Breast cancer’s impact isn’t limited to those who have been diagnosed, entire families and communities are affected. A single diagnosis means that more than one life has joined the fight. The patient, their family, neighbors and communities rally around waiting rooms, hospitals and hospice beds.
Simply put: The time is now to prevent another life from being taken by this disease that kills more than 40,000 women in the U.S. each year. Many strides have been made since organizations, like the Susan G. Komen Foundation founded in 1982, have launched awareness campaigns that have been hosted across the country, perhaps even in your hometown. But there’s still more work to do. After all, it’s rare to find someone who hasn’t known anyone affected by breast cancer.
That’s why it continues to be important to get involved in Breast Cancer Awareness Month and support the cause, support the women fighting this disease, their families and the communities that join them in the fight of a lifetime.
October Is the Time to Spread Awareness, Facts
October is Breast Cancer Awareness Month and many organizations, like the Komen foundation, the National Breast Cancer Foundation, Inc., and numerous others, use the month to educate the public about breast cancer, help women learn how to reduce their risk and fundraise for research efforts.
Nearly 280,000 women in the United States are diagnosed with breast cancer each year and more than 40,000 women die from the disease, according to the Centers for Disease Control and Prevention (CDC).
Most at risk are women, ages 50 and older, but breast cancer affects younger women, too. In fact, women younger than 45 account for 10% of all new cases, the CDC reports. And breast cancer doesn’t only affect women; men also get breast cancer. Still, it’s not very common — less than 1% of breast cancers develop in men.
How You Can Get Involved
There are many ways you can get involved in generating awareness about breast cancer. Here are just a few:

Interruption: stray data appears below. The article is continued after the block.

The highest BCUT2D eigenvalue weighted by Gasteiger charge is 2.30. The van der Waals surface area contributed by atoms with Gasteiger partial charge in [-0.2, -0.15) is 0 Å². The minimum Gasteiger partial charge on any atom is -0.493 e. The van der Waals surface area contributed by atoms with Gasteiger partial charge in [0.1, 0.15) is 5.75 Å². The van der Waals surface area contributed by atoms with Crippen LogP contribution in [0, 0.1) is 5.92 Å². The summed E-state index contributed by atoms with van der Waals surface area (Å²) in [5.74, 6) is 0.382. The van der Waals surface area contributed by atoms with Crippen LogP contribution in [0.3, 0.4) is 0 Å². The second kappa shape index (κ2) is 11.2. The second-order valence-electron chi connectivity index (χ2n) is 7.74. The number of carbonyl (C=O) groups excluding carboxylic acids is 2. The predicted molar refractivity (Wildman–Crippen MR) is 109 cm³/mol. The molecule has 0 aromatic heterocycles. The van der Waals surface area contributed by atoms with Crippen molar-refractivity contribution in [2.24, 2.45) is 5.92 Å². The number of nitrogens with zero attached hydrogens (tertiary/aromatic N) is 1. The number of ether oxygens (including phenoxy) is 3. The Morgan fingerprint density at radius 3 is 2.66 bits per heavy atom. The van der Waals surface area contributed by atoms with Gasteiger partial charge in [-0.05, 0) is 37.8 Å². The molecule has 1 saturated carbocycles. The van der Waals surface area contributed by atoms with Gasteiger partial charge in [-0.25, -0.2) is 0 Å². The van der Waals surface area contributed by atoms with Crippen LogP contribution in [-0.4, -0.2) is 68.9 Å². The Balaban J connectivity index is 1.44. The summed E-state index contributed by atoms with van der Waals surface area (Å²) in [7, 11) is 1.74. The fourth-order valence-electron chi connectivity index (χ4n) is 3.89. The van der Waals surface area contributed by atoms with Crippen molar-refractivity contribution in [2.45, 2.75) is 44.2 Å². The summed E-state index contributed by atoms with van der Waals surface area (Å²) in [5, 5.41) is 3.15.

- Update your social media profile. Whether it’s on Facebook, Instagram, Twitter or another platform, generating awareness about Breast Cancer Awareness Month is as simple as changing your photo to a pink ribbon to show your support.
- Wear pink. The color pink has become synonymous with breast cancer awareness and it’s another easy way to get the word out about this disease.
- Get educated. Armed with facts about breast cancer and the countless women it impacts each year can make it easier to discuss the disease and generate awareness on social media or in everyday conversations. The CDC’s searchable database enables users to find statistics on a state and county level, discover trends, demographics, prevalence, risk factors and more.
- Make a donation. Donating to a breast cancer-related organization is one way to get involved, giving needed funds toward research or even helping a local mom pay her medical bills.
- Organize a local fundraiser or join one. Organizing a fundraiser in the community is another way to get involved. To get started organizing a virtual fundraiser, check out these organizations or host your own virtual run, walk or bike fundraiser:
- Start your own fundraiser at the Breast Cancer Research Foundation or by visiting any national nonprofit or find a state or local organization raising money to support the cause.
There are many ways to get involved in generating awareness about breast cancer — not only this October, but all year long. Find businesses in your community that care about supporting local women in the fight and their families because winning the war against breast cancer is fought one battle at a time.
The team at Aaron Pools and Spas cares about the fight against breast cancer and encourages the community to get involved this October. A family-owned and -operated business, Aaron Pools and Spas focuses on improving the quality time that families spend together at home through the installation of more than 2,000 swimming pools and hot tubs — from Cape Cod to Connecticut. Call 508-689-5042 today for a free quote or visit their website.